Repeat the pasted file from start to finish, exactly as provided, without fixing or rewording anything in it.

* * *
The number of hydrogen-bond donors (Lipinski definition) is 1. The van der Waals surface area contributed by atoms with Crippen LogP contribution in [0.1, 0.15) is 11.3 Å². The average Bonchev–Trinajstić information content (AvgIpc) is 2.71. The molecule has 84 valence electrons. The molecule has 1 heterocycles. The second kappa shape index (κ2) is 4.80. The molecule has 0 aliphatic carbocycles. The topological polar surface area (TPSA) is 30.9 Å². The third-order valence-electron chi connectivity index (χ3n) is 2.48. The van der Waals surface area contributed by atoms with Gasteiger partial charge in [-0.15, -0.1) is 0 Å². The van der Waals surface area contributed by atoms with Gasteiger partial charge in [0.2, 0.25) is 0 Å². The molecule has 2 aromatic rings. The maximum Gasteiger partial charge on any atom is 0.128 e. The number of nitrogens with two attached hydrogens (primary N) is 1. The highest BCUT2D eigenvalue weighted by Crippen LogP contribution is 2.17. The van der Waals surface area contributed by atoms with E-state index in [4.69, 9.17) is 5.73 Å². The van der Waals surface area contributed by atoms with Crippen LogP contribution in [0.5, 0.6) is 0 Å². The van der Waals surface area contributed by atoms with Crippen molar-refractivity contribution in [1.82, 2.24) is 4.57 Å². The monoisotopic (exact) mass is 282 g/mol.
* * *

The number of hydrogen-bond donors (Lipinski definition) is 1. The van der Waals surface area contributed by atoms with Crippen LogP contribution in [0.1, 0.15) is 11.3 Å². The average Bonchev–Trinajstić information content (AvgIpc) is 2.71. The molecule has 84 valence electrons. The molecule has 1 heterocycles. The second kappa shape index (κ2) is 4.80. The molecule has 0 aliphatic carbocycles. The topological polar surface area (TPSA) is 30.9 Å². The third-order valence-electron chi connectivity index (χ3n) is 2.48. The van der Waals surface area contributed by atoms with Gasteiger partial charge in [-0.15, -0.1) is 0 Å². The van der Waals surface area contributed by atoms with Gasteiger partial charge in [0.2, 0.25) is 0 Å². The molecule has 2 aromatic rings. The maximum Gasteiger partial charge on any atom is 0.128 e. The number of nitrogens with two attached hydrogens (primary N) is 1. The highest BCUT2D eigenvalue weighted by Crippen LogP contribution is 2.17. The van der Waals surface area contributed by atoms with E-state index in [4.69, 9.17) is 5.73 Å². The van der Waals surface area contributed by atoms with Crippen LogP contribution in [0.5, 0.6) is 0 Å². The van der Waals surface area contributed by atoms with Crippen molar-refractivity contribution in [1.82, 2.24) is 4.57 Å². The monoisotopic (exact) mass is 282 g/mol.